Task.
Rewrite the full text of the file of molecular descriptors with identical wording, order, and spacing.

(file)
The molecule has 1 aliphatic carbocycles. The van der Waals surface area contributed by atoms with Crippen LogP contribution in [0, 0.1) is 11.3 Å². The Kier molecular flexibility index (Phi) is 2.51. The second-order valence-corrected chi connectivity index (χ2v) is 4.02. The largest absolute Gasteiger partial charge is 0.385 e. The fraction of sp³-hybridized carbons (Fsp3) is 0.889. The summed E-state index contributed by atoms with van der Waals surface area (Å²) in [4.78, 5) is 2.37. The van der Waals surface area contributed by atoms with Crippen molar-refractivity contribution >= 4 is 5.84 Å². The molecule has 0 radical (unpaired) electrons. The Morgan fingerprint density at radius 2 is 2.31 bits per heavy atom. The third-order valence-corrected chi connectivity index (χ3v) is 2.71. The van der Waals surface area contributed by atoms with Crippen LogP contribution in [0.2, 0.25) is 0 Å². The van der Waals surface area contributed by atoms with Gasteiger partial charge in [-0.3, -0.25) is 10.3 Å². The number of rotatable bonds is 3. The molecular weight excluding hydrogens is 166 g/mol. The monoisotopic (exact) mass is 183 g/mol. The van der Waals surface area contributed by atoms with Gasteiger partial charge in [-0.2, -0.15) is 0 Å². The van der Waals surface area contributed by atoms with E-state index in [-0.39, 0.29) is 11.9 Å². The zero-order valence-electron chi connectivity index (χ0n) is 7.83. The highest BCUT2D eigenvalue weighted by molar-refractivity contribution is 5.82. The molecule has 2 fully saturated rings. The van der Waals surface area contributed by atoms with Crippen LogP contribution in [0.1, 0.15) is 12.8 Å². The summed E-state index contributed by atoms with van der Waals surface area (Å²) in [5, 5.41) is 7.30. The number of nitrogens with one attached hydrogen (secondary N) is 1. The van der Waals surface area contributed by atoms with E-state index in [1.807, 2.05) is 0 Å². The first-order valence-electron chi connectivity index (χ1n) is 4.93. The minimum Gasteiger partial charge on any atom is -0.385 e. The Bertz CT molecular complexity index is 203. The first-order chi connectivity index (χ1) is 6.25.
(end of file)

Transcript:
The molecule has 1 aliphatic carbocycles. The van der Waals surface area contributed by atoms with Crippen LogP contribution in [0, 0.1) is 11.3 Å². The Kier molecular flexibility index (Phi) is 2.51. The second-order valence-corrected chi connectivity index (χ2v) is 4.02. The largest absolute Gasteiger partial charge is 0.385 e. The fraction of sp³-hybridized carbons (Fsp3) is 0.889. The summed E-state index contributed by atoms with van der Waals surface area (Å²) in [4.78, 5) is 2.37. The van der Waals surface area contributed by atoms with Crippen molar-refractivity contribution >= 4 is 5.84 Å². The molecule has 0 radical (unpaired) electrons. The Morgan fingerprint density at radius 2 is 2.31 bits per heavy atom. The third-order valence-corrected chi connectivity index (χ3v) is 2.71. The van der Waals surface area contributed by atoms with Crippen LogP contribution in [0.2, 0.25) is 0 Å². The van der Waals surface area contributed by atoms with Gasteiger partial charge in [-0.3, -0.25) is 10.3 Å². The number of rotatable bonds is 3. The molecular weight excluding hydrogens is 166 g/mol. The monoisotopic (exact) mass is 183 g/mol. The van der Waals surface area contributed by atoms with Gasteiger partial charge in [-0.2, -0.15) is 0 Å². The van der Waals surface area contributed by atoms with E-state index in [-0.39, 0.29) is 11.9 Å². The zero-order valence-electron chi connectivity index (χ0n) is 7.83. The highest BCUT2D eigenvalue weighted by molar-refractivity contribution is 5.82. The molecule has 2 fully saturated rings. The van der Waals surface area contributed by atoms with Crippen LogP contribution in [0.1, 0.15) is 12.8 Å². The summed E-state index contributed by atoms with van der Waals surface area (Å²) in [5, 5.41) is 7.30. The number of nitrogens with one attached hydrogen (secondary N) is 1. The van der Waals surface area contributed by atoms with E-state index in [1.807, 2.05) is 0 Å². The first-order valence-electron chi connectivity index (χ1n) is 4.93. The minimum Gasteiger partial charge on any atom is -0.385 e. The Bertz CT molecular complexity index is 203. The first-order chi connectivity index (χ1) is 6.25.